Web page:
Big, small, unexpected or the constants in your life – begin it now and I guarantee in under 60 seconds you’ll feel better about yourself and the world.
Using kindness and gratitude as a tool moving into the new year, set the intention to remember these things; recall them, revisit the list, add to it and send a little love back to those people on it to remind them about the good in the world.
This isn’t about forgetting the atrocities that go on around us; on the contrary, it puts things into perspective and is a reminder to help out where we can.
Also, by giving more energy to the drama the television news generates, we’re perpetuating that negativity and it’s not helpful!
There are just as many like-minded souls such as you and I who are doing our best to bring the light – we can never have or contribute too much of that!
On that note, I really enjoyed this story by Bernadette Russell in Balance Magazine (December 2016) on being kind at Christmastime and how often the nicest thing we can offer anyone is our time.
I write things down
Using a good old notebook or an app like Evernote or OneNote, when preparing for a new year, write down the things you want!
I have several years worth of experience writing ideas, wishes, dreams, plans down (funnily enough, often done during long flights); I’ve written down what I want to see happen, that I intend or that I want… I have later come across these lists and am so surprised to see what has actually manifested!
The power of putting it on paper is proclaimed by so many motivational speakers, coaches, authors, successful entrepreneurs… you name it.
I don’t know what the magic behind it is (although I know a bit about the Law of Attraction and believe it to be true from personal experience); but write it down because wow, I’ve seen it work first hand – even before I knew about any of the things I talk and write about today.
A tip: try not to be too manipulative when it comes to specifics around working in a certain business or seeking a particular person as your new romantic partner; a neat trick to try is writing down how you want to feel.
In other words, what you want or what is for the greater good might not come in the exact form you imagine, but it will come, and it will be better. Write it down.
In one of my favourite Gabby Bernstein lectures (via podcast on iTunes) she talks about how to develop what she calls a ‘desire statement‘.
The process is made up of three parts:
Write down a list of what you want right now in your life;
Then make another list about how these things will make you feel;
Following this activity free write (that is, simply write whatever comes to mind, no editing) for two to ten minutes after pondering these things you want to receive in your life right now.
When you’re done, go back and underline any significant words or phrases that particularly resonate with you.
From there write and edit your ‘desire statement’ into a clean, succinct, positively worded paragraph that you should then read and reflect on day and night. Use language like, “I want to be abundantly rewarded for a job I love and in a workplace where I’m valued…” rather than, “I don’t want to have trouble paying my bills and I don’t want a job where I’m not respected.” (note the difference in language used).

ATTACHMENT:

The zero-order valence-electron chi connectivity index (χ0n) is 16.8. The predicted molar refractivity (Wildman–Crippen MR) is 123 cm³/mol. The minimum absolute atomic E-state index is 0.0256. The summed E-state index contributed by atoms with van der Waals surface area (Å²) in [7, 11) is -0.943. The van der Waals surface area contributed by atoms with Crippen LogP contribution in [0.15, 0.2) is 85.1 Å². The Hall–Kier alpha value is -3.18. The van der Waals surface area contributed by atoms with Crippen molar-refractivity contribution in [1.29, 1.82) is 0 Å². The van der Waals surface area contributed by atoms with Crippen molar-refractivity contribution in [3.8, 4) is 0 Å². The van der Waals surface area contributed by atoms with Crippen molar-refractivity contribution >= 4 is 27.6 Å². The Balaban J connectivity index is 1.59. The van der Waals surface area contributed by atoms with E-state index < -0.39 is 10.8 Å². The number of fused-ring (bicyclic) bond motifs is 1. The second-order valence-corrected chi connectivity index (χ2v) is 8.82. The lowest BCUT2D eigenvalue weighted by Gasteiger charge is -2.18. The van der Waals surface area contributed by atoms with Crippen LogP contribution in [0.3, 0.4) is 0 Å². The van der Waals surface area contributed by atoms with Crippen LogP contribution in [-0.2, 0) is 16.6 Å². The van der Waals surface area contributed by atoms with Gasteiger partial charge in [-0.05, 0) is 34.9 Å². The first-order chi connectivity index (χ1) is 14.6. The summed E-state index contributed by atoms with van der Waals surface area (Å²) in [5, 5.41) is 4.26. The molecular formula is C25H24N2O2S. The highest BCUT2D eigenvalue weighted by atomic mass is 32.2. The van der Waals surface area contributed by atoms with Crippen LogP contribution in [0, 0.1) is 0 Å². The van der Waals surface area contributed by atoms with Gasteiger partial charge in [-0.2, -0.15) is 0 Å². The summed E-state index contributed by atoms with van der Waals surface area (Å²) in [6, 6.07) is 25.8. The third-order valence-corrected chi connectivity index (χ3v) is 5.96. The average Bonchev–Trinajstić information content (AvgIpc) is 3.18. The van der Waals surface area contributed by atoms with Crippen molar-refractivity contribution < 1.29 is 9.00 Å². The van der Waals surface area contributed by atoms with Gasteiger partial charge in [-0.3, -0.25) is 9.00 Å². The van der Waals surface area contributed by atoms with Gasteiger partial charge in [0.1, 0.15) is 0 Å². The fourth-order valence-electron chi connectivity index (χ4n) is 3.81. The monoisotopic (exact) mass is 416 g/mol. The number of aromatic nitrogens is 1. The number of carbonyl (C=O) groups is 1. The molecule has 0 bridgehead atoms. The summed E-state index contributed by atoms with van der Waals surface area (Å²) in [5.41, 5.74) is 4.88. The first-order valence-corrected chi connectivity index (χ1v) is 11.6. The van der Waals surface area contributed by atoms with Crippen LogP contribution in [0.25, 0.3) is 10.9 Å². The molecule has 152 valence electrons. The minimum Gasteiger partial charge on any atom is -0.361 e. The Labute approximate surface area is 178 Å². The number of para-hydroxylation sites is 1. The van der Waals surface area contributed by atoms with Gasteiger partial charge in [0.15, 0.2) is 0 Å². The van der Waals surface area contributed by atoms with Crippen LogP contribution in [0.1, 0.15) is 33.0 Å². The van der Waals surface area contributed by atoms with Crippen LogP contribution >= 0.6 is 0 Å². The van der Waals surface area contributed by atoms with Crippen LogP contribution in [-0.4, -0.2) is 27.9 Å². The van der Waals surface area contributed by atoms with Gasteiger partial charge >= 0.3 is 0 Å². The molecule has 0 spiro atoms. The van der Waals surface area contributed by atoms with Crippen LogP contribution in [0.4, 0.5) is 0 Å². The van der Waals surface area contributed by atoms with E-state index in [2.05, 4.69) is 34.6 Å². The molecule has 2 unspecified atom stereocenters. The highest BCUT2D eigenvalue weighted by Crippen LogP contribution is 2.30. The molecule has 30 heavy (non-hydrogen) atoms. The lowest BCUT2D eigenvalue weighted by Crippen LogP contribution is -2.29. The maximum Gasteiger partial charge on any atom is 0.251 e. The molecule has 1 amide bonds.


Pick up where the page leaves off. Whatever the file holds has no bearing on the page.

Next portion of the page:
Surround yourself with your new intention, read it aloud consistently, and watch it come to life.
This manifestation technique has worked for me and friends so I personally vouch for the process. All it takes to work is your time commitment.
If you want an example of one of these or would like input on your own for the new year, drop me a line in the comments.
Christmas can be indulgent – who cares, just go with it.
But be aware of balancing some healthy activity for your body, mind and soul.
After a tough few months I’ve become very aware of the fact that I don’t want to be someone who moans or ‘carries on’.
Yes, life is filled with hard times, difficult characters, sickness, sadness, challenges both personal and professional, but without those things we wouldn’t be able to appreciate the good. Nor would we be able to lean on faith and positive, nurturing activities that we can take responsibility for on our own (like the ideas I have outlined above)!
If I can help just one with something in here, then I’ve done my job.
Drop me a line in the comments if an idea here has sparked inspiration in you, or if you have other tips to add then we’re always grateful to hear from you.
Usually I’d get onto this whole goal setting and personal development year-in-review exercise much earlier, but the last part of 2015 has been fraught with distraction and even a little bit of devastation.
It’s New Year’s Eve, however, and so this morning I pulled from my bag a printed, crumpled sheet that I’ve been carrying around for a few weeks – Suzy Greaves’ annual review questions. Suzy is a life coach and editor of one of my very favourite magazines, Psychologies UK, and she’s full of wisdom. Join her mailing list for more at suzygreaves.com.
Rather than emphasising that we choose one big goal and set to work on ‘achieving it’, Suzy reminds me that reflection on what’s gone by, and intentions for the new year are much more important than setting major milestones that we may or may not reach (that’s not to say we shouldn’t strive for our best). I do think this is a healthier exercise, and it’s one that can be done at any time of the year, not just December/January.